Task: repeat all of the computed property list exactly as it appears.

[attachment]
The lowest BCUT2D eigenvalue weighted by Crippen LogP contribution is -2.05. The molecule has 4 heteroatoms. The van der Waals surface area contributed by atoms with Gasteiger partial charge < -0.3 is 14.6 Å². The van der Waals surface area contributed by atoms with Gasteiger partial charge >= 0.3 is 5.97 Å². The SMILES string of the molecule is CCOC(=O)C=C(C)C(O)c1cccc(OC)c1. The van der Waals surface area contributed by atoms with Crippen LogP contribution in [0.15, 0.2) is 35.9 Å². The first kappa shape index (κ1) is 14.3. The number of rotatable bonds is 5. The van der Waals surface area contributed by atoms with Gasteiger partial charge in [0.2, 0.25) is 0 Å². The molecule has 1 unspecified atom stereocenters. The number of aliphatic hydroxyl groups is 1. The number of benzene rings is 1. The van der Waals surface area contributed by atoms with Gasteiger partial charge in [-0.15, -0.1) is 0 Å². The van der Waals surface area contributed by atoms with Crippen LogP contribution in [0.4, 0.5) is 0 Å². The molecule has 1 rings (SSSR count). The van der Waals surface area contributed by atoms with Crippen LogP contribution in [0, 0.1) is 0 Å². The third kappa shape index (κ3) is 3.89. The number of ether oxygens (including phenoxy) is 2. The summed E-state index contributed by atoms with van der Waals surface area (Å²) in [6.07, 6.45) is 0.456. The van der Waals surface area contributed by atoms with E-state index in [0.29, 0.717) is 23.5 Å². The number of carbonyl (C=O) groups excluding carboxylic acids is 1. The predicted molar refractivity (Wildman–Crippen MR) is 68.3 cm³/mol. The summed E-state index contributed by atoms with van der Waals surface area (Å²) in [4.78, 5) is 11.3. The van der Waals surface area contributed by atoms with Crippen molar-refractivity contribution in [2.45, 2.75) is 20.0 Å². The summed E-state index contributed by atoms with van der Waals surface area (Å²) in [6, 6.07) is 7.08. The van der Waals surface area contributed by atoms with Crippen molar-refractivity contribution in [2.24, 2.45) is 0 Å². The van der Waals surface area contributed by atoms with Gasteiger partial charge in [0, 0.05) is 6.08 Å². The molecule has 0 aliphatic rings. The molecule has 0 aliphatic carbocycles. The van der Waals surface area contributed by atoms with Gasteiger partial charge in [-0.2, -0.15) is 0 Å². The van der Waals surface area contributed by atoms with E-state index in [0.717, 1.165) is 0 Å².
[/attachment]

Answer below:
The lowest BCUT2D eigenvalue weighted by Crippen LogP contribution is -2.05. The molecule has 4 heteroatoms. The van der Waals surface area contributed by atoms with Gasteiger partial charge < -0.3 is 14.6 Å². The van der Waals surface area contributed by atoms with Gasteiger partial charge >= 0.3 is 5.97 Å². The SMILES string of the molecule is CCOC(=O)C=C(C)C(O)c1cccc(OC)c1. The van der Waals surface area contributed by atoms with Crippen LogP contribution in [0.15, 0.2) is 35.9 Å². The first kappa shape index (κ1) is 14.3. The number of rotatable bonds is 5. The van der Waals surface area contributed by atoms with Gasteiger partial charge in [0.2, 0.25) is 0 Å². The molecule has 1 unspecified atom stereocenters. The number of aliphatic hydroxyl groups is 1. The number of benzene rings is 1. The van der Waals surface area contributed by atoms with Gasteiger partial charge in [-0.15, -0.1) is 0 Å². The van der Waals surface area contributed by atoms with Crippen LogP contribution in [0.4, 0.5) is 0 Å². The molecule has 1 rings (SSSR count). The van der Waals surface area contributed by atoms with Crippen LogP contribution in [0, 0.1) is 0 Å². The third kappa shape index (κ3) is 3.89. The number of ether oxygens (including phenoxy) is 2. The summed E-state index contributed by atoms with van der Waals surface area (Å²) in [6.07, 6.45) is 0.456. The van der Waals surface area contributed by atoms with E-state index in [0.29, 0.717) is 23.5 Å². The number of carbonyl (C=O) groups excluding carboxylic acids is 1. The predicted molar refractivity (Wildman–Crippen MR) is 68.3 cm³/mol. The summed E-state index contributed by atoms with van der Waals surface area (Å²) in [4.78, 5) is 11.3. The van der Waals surface area contributed by atoms with Crippen molar-refractivity contribution in [2.45, 2.75) is 20.0 Å². The summed E-state index contributed by atoms with van der Waals surface area (Å²) in [6, 6.07) is 7.08. The van der Waals surface area contributed by atoms with Crippen molar-refractivity contribution in [2.24, 2.45) is 0 Å². The van der Waals surface area contributed by atoms with Gasteiger partial charge in [0, 0.05) is 6.08 Å². The molecule has 0 aliphatic rings. The molecule has 0 aliphatic carbocycles. The van der Waals surface area contributed by atoms with Gasteiger partial charge in [-0.2, -0.15) is 0 Å². The van der Waals surface area contributed by atoms with E-state index in [0.717, 1.165) is 0 Å².